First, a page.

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Newcomen à l’Académie : La machine à vapeur et l’Académie royale des Sciences (1699-1750)

Abstract : In the very beginning of the 18th century the first steam engines, efficiently used for pumping mine water, invented and patented by Thomas Newcomen, start to be currently installed and used in Great-Britain. In 1726, two Englishmen present such a machine installed in Passy, in Paris suburb, to the French Royal Academy of Sciences in Paris and ask for a “privilège exclusif”. From the beginning to the end of the process, the Academy works in close cooperation with the King’s administration. Later in the century, several inventions are examined. Throughout these machines and their examination, where a new way of technical thinking appears, this paper intends to present the invention and development of the steam engine as a process, from Savery to Watt, rather than a sudden and instantaneous invention.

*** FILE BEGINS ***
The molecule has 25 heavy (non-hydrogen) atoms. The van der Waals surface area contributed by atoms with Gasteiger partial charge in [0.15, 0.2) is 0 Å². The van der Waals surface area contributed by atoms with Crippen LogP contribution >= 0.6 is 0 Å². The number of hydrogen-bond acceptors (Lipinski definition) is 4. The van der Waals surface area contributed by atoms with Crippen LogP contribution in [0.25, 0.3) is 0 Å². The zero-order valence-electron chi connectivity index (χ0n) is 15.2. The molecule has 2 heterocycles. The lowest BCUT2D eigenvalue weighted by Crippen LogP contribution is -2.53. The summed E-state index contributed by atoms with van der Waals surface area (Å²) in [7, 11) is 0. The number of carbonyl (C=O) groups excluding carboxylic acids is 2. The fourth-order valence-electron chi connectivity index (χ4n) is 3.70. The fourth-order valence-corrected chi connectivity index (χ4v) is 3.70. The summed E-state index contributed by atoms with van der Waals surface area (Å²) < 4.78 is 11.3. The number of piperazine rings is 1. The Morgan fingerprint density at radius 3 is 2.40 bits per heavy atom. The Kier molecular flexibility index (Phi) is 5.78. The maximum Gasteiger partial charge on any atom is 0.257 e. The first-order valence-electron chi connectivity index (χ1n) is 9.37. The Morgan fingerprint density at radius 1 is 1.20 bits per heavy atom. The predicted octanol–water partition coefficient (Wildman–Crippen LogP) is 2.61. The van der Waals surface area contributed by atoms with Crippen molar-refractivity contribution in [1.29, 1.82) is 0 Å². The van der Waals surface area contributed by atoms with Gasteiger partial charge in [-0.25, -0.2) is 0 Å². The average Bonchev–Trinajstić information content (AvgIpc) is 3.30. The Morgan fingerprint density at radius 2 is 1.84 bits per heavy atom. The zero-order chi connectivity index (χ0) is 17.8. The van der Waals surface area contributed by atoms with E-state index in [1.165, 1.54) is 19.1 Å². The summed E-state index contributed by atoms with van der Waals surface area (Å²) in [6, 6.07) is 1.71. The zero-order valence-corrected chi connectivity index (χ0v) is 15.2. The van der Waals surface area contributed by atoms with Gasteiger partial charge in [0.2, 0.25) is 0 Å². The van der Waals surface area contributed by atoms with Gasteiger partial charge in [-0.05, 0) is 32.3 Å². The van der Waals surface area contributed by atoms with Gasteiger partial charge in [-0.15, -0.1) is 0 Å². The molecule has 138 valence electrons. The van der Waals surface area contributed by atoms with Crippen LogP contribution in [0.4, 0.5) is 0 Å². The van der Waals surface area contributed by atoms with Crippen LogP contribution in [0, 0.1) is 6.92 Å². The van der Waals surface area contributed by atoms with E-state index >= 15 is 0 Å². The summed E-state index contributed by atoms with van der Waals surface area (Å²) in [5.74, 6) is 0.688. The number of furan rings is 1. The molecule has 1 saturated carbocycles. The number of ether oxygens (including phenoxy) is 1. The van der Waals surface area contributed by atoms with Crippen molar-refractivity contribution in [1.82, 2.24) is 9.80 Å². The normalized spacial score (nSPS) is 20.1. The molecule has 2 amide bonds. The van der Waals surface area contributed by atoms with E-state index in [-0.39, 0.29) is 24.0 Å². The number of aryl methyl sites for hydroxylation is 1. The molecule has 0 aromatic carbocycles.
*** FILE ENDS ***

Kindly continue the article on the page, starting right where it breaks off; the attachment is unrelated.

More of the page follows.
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Submitted on : Monday, May 18, 2020 - 5:35:51 PM
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Bernard Delaunay. Newcomen à l’Académie : La machine à vapeur et l’Académie royale des Sciences (1699-1750). e-Phaïstos, Centre d’Histoire des Techniques (équipe de l’IHMC, UMR 8066) CNRS / Université Paris 1 Panthéon-Sorbonne, 2017, VI (1). ⟨halshs-02611829⟩



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